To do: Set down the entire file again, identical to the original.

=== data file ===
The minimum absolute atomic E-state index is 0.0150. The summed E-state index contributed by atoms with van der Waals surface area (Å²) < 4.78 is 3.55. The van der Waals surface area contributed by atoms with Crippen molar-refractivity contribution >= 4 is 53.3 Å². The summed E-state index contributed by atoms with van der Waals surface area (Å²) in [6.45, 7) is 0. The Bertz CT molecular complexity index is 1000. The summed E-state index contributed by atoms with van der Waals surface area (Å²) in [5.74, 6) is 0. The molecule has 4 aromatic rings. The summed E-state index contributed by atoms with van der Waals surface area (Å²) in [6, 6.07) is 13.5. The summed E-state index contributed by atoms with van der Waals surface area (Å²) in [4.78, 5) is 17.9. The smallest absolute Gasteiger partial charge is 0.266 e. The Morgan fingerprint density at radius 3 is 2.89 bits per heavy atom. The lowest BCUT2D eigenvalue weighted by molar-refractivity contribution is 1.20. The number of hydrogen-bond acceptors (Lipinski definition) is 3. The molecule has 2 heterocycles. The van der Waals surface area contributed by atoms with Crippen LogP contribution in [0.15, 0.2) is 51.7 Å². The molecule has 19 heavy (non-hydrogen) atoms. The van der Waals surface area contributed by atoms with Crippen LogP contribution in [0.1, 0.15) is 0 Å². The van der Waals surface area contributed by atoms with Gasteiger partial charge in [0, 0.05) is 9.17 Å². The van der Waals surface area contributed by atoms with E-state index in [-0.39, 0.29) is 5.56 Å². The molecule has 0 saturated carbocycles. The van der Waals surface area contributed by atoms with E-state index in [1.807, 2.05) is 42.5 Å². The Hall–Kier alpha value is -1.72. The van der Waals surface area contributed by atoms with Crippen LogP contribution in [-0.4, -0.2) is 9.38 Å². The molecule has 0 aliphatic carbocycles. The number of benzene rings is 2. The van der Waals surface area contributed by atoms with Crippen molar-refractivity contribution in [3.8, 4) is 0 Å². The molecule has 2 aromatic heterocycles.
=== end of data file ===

The minimum absolute atomic E-state index is 0.0150. The summed E-state index contributed by atoms with van der Waals surface area (Å²) < 4.78 is 3.55. The van der Waals surface area contributed by atoms with Crippen molar-refractivity contribution >= 4 is 53.3 Å². The summed E-state index contributed by atoms with van der Waals surface area (Å²) in [6.45, 7) is 0. The Bertz CT molecular complexity index is 1000. The summed E-state index contributed by atoms with van der Waals surface area (Å²) in [5.74, 6) is 0. The molecule has 4 aromatic rings. The summed E-state index contributed by atoms with van der Waals surface area (Å²) in [6, 6.07) is 13.5. The summed E-state index contributed by atoms with van der Waals surface area (Å²) in [4.78, 5) is 17.9. The smallest absolute Gasteiger partial charge is 0.266 e. The Morgan fingerprint density at radius 3 is 2.89 bits per heavy atom. The lowest BCUT2D eigenvalue weighted by molar-refractivity contribution is 1.20. The number of hydrogen-bond acceptors (Lipinski definition) is 3. The molecule has 2 heterocycles. The van der Waals surface area contributed by atoms with Crippen LogP contribution in [0.15, 0.2) is 51.7 Å². The molecule has 19 heavy (non-hydrogen) atoms. The van der Waals surface area contributed by atoms with Crippen LogP contribution in [0.1, 0.15) is 0 Å². The van der Waals surface area contributed by atoms with Gasteiger partial charge in [0, 0.05) is 9.17 Å². The van der Waals surface area contributed by atoms with E-state index in [-0.39, 0.29) is 5.56 Å². The molecule has 0 saturated carbocycles. The van der Waals surface area contributed by atoms with E-state index in [1.807, 2.05) is 42.5 Å². The Hall–Kier alpha value is -1.72. The van der Waals surface area contributed by atoms with Crippen LogP contribution in [-0.4, -0.2) is 9.38 Å². The molecule has 0 aliphatic carbocycles. The number of benzene rings is 2. The van der Waals surface area contributed by atoms with Crippen molar-refractivity contribution in [3.8, 4) is 0 Å². The molecule has 2 aromatic heterocycles.